Well, it's a new year, so there's nothing to be done now but try and learn my lessons from the last twelve months. My number one goal is to stop doing too much. I've spent my spare time the last three-four weeks lying on the sofa, simply unable to do anything. It's not enjoyable.

I'm going to reacquaint myself with my camera, and refuse to be wooed by any future phone that comes into my life.

Otherwise; I'm determined to sew properly this year. I miss it. Making plans doesn't really work out for me, so this year I'm just going to concentrate on knits, and see where it takes me.

Selection of knit sewing patterns strewn about

Selection of knit patterns
Photo by chebe



I've been half following the posts on defining your style. At least, it has gotten me thinking about what I wear, and what I want to wear. I wear separates. I like separates. And layers, many layers. It's a combination of the climate here, and that many moving parts makes it easier to personalise, to mix-and-match for more options. Jeans, tshirts, jumpers (aka sweaters), and an ever increasing number of cardigans, make up my daily staple. And they are all knit (or stretch woven). Comfort is paramount, because no matter how beautiful a gown, if it cuts and pinches I'm never going to wear it.

Art and fashion books open on images with lines and colour palettes I find particularly appealing

Inspirational photos
Photo by chebe



And as far as colour is concerned it's black, black, and even more black. Accented with strong, deep, jewel colours (purple, blue, red, green). Although lately I'm also being drawn towards neon/flourescent shades as well. I suspect wearables/scifi/futurism is taking its toll. Which is an interesting intersection with knits, and comfort fabrics in general. I'm itching to get my hands on some of the newer high-tech (typically sports) fabrics. I do believe clothing can be comfortable and sleek.

So yeah, happy new year.

Outreach

2014-Oct-31, Friday 04:00 pm
chebe: (DarkStare)
Let's talk about why I'm a keen believer (and participant) in tech outreach. It has nothing to do with pipelines of any kind. I resent accusations to the contrary. I'm a believer in education for educations sake, in not altering college courses based on current employers expectations. I'm not that practical. Tech is all around people nowadays, and it will benefit them to understand how it works.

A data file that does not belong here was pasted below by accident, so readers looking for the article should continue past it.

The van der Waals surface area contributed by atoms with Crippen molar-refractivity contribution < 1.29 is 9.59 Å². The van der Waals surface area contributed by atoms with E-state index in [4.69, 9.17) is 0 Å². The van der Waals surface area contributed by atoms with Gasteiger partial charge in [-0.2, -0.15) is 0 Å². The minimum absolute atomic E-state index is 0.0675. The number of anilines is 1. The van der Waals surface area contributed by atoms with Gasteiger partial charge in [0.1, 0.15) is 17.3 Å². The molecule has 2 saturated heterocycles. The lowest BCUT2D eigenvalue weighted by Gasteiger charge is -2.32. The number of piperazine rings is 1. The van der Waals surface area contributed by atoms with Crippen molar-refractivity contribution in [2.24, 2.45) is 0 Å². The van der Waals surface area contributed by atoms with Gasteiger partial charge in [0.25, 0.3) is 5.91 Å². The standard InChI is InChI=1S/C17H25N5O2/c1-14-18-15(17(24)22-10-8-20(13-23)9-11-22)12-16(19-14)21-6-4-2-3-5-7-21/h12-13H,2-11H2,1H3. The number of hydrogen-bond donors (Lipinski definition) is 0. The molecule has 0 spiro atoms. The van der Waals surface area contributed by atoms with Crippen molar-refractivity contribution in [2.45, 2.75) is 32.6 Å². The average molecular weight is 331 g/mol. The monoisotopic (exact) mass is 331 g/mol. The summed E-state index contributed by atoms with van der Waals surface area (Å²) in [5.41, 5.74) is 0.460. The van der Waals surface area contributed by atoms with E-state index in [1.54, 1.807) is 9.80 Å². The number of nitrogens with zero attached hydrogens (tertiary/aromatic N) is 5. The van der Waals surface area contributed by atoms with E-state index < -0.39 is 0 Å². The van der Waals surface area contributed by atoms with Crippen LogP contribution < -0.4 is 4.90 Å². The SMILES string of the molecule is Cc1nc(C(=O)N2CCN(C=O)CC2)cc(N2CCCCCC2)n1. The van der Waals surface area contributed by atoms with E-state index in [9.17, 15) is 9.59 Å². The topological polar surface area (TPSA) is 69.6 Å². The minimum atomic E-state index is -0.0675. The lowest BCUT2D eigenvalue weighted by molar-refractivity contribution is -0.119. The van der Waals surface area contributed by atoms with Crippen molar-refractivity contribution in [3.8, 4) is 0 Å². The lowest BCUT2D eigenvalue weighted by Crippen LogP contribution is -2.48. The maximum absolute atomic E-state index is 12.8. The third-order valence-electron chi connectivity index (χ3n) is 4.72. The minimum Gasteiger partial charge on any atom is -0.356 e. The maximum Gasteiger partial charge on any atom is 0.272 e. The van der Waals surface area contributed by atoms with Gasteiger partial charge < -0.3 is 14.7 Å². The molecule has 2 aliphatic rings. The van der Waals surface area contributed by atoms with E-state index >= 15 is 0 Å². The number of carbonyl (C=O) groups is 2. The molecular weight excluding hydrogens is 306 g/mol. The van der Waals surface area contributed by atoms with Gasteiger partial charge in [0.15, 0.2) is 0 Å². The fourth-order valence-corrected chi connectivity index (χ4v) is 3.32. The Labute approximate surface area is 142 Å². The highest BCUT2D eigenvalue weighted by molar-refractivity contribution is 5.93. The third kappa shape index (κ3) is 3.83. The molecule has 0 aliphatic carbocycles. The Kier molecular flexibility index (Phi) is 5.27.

I'm not trying to induct people into a career where there are lots of empty vacancies. I'm trying to show them that they don't need to be afraid of technology, that computers are tools you can master, and to demystify the process of creating software. I simply want people to feel comfortable using technology.

As a bonus, I particularly want to show young women that tech is an option, if they are at all inclined in that direction. That they're not weird/strange to have such interests, that women do work (and play) in this area, and enjoy it. There's a huge difference between saying "hey, this can be fun!" and saying "you will become a programmer/techie, start now". Just because you learn to read, doesn't mean you'll pursue a career as a novelist.

I don't operate under the banner of any of my employers, and being at events sponsored by companies makes me uncomfortable. It means we can have bigger, and better events. But don't mistake that as being a shill for anyone.

In the end I don't (can't) teach, I just try and share my interests. And hope that that's enough.
chebe: (StepIntoTheLight)
I've had my Fitbit flex now for two months. And my usage is starting to drop off. When you first get something like this you want to try out all the features, to see what it can do. The way it's designed means you end up wearing it 24/7. There's progression (you can change your goals), and there's awards (daily and cumulative achievements). You can see graphs of how well/badly you slept. It's fun. But if there's one thing my long history of consumerism has thought me it's that novelty eventually wears off.